UAA Athletics

The tide that raises all ships, All-American Cole Nash leads UAA’s cross country resurgence

The top performer on a team isn’t always the heart and soul of the program. But junior endurance runner Cole Nash fits the mold of that role for the University of Alaska Anchorage cross country team.

Nash is a four-time All-American between cross country and track and field, a regional champion and the reigning GNAC Men’s Cross Country Athlete of the Year. But his impact on others in the program has been even more profound.

Seawolves associate head coach Chas Davis believes what makes him such an influential leader is that he “walks the talk” and will often put the needs of others ahead of himself.

“For him to have been able to handle that kind of pressure and handle the target on his back and to lead no matter who they are, where they’re coming from, and to be willing to sacrifice himself to some degree, that’s why these men and women look up to him,” Davis said.

Davis said that Nash “is the kind of athlete that every coach hopes for at some point.” Not only has Nash made coaching easier, he also provides an archetype for program success to potential recruits, he said.

“He makes our job so much easier and really helped allow us to recruit the caliber of men that are out here,” Davis said. “He allowed us to generate excitement about the direction this is going.”

UAA recently hosted the Great Northwest Athletic Conference cross country championship for the first time in over two decades, in large part because of how successful this year’s team was over the course of the regular season. The Seawolves had a strong showing at the annual event with Nash finishing third in the men’s race despite being a little hampered by a lingering injury. The men’s team as whole finished in second while the women’s team came in fifth.


[UAF’s Kendall Kramer wins GNAC cross country title]

“It’s so cool seeing how the team has developed in my time here,” Nash said. “We started with three guys when I got here. Now we’ve got a team of 15 guys, and everyone is just ready to do whatever they can to help each other, so it’s really cool watching it all develop.”

Several of his teammates are grateful for the opportunity to be able to train and compete alongside an elite endurance runner like Nash because it pushes them to be better and gives them a tangible goal to strive for.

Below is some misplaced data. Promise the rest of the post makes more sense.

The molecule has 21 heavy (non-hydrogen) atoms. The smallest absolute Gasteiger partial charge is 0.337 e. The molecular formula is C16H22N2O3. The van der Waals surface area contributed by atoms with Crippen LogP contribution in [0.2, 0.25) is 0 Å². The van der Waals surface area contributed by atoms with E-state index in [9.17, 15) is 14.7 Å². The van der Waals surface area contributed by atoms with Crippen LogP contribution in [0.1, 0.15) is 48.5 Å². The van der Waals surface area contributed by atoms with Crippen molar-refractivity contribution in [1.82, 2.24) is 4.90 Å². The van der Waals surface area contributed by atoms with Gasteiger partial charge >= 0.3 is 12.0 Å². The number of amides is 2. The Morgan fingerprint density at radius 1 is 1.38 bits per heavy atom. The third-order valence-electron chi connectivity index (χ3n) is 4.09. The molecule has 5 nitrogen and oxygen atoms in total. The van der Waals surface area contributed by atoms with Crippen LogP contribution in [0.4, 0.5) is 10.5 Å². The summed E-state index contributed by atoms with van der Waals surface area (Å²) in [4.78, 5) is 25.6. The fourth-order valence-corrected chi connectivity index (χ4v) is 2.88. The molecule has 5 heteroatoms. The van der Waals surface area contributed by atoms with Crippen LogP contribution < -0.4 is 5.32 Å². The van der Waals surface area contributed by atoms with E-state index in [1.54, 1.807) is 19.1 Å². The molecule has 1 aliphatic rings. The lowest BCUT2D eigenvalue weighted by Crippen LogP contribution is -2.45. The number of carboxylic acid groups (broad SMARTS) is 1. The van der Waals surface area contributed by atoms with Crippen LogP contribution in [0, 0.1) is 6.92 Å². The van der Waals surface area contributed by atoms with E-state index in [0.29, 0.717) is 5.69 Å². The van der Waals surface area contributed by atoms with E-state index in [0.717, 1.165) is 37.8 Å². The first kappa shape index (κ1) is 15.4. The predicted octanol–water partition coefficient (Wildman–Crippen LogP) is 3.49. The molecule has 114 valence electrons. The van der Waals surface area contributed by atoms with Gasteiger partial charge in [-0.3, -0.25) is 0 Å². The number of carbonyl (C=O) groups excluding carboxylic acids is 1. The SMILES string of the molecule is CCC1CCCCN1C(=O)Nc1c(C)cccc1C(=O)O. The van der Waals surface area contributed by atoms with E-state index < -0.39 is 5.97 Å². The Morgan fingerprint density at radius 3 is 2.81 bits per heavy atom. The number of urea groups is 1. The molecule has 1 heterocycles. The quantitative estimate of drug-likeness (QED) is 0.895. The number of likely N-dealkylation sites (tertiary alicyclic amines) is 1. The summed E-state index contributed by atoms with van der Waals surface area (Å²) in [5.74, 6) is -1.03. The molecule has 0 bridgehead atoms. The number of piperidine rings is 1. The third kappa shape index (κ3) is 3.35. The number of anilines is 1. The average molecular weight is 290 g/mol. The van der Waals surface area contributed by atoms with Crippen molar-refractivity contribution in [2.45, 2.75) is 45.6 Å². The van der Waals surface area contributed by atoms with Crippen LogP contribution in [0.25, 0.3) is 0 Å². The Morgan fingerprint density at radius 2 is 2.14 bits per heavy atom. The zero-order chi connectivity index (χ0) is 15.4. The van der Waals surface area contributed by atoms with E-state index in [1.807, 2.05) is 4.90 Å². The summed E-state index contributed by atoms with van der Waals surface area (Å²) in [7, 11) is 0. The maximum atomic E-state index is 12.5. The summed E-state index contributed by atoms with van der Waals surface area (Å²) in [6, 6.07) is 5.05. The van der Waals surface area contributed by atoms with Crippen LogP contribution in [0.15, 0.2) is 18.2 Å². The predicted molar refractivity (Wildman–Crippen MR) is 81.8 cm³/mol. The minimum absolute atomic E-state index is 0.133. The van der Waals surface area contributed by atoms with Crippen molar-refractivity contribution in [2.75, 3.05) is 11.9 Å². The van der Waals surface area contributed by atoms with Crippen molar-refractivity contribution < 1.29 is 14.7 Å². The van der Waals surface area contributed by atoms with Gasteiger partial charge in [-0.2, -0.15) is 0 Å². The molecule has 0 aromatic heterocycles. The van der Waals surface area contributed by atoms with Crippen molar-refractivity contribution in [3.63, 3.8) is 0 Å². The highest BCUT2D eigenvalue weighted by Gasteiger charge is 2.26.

Michael Zapherson is a senior in his second year with the program after transferring from the University of North Carolina at Greensboro. He has been Nash’s closest competition on the team and regularly finishes not too far behind him during races, including at the GNAC championship, where he came in sixth place.

“It’s been a really great opportunity,” Zapherson said. “I don’t think that I had a guy on my old team that was that far ahead of me, so it’s been really cool to have somebody who’s like a leader, even though he’s younger than me.”

Despite being the older of the two, Zapherson isn’t too proud to admit that he looks up to Nash and even shapes his personal goals around how well he performs in relation to Nash.

“I can compete with him on a day-to-day basis in practice, and I can kind of gauge how well I’m doing based on how well he’s done in races,” Zapherson said. “It’s been a really cool opportunity for me to see where I am relative to him.”

Freshman Ty Elliott is a hometown student-athlete who was born and raised in Anchorage. He’s no stranger to being part of a highly successful cross country program: Elliott won three team state titles at Grace Christian High and five individual state championships. Still, he appreciates all that Nash provides from a leadership standpoint with his words and actions.

“He’s a leader and it’s really inspiring to see how hard he works and the way he wills us all to be better,” Elliott said.

All the intangibles he brings as a leader while being a fellow competitor simultaneously are “irreplaceable” in the eyes of the coaching staff, Davis said.

Nash “can have these guys prepared for championship season in a way that a coach just isn’t going to have the same effect,” he said.

Up next for Nash and the Seawolves will be the NCAA West Regional Championships down in Monmouth, Oregon, this Saturday.

The top three teams at regionals qualify for Division II nationals in Joplin, Missouri. Another 10 at-large teams from across the nation will be selected for the national championships as well. The top two individuals not on a team that qualifies will go to nationals along with anyone who finished top five not on a qualifying team. A small number of individuals will be selected from across the country for nationals with all at-large selections to be announced Monday.

Last year, Nash and Zapherson qualified individually for nationals, but this year the Seawolves are aiming to qualify as a team.

“The past couple years, it was, we’re going to run for the team, but we know we aren’t going to be in the position to win,” Nash said. “Now it’s like we’re running for each other and are trying to go for a team goal above all else.”

Josh Reed

Josh Reed is a sports reporter for the Anchorage Daily News. He's a graduate of West High School and the University of North Carolina at Pembroke.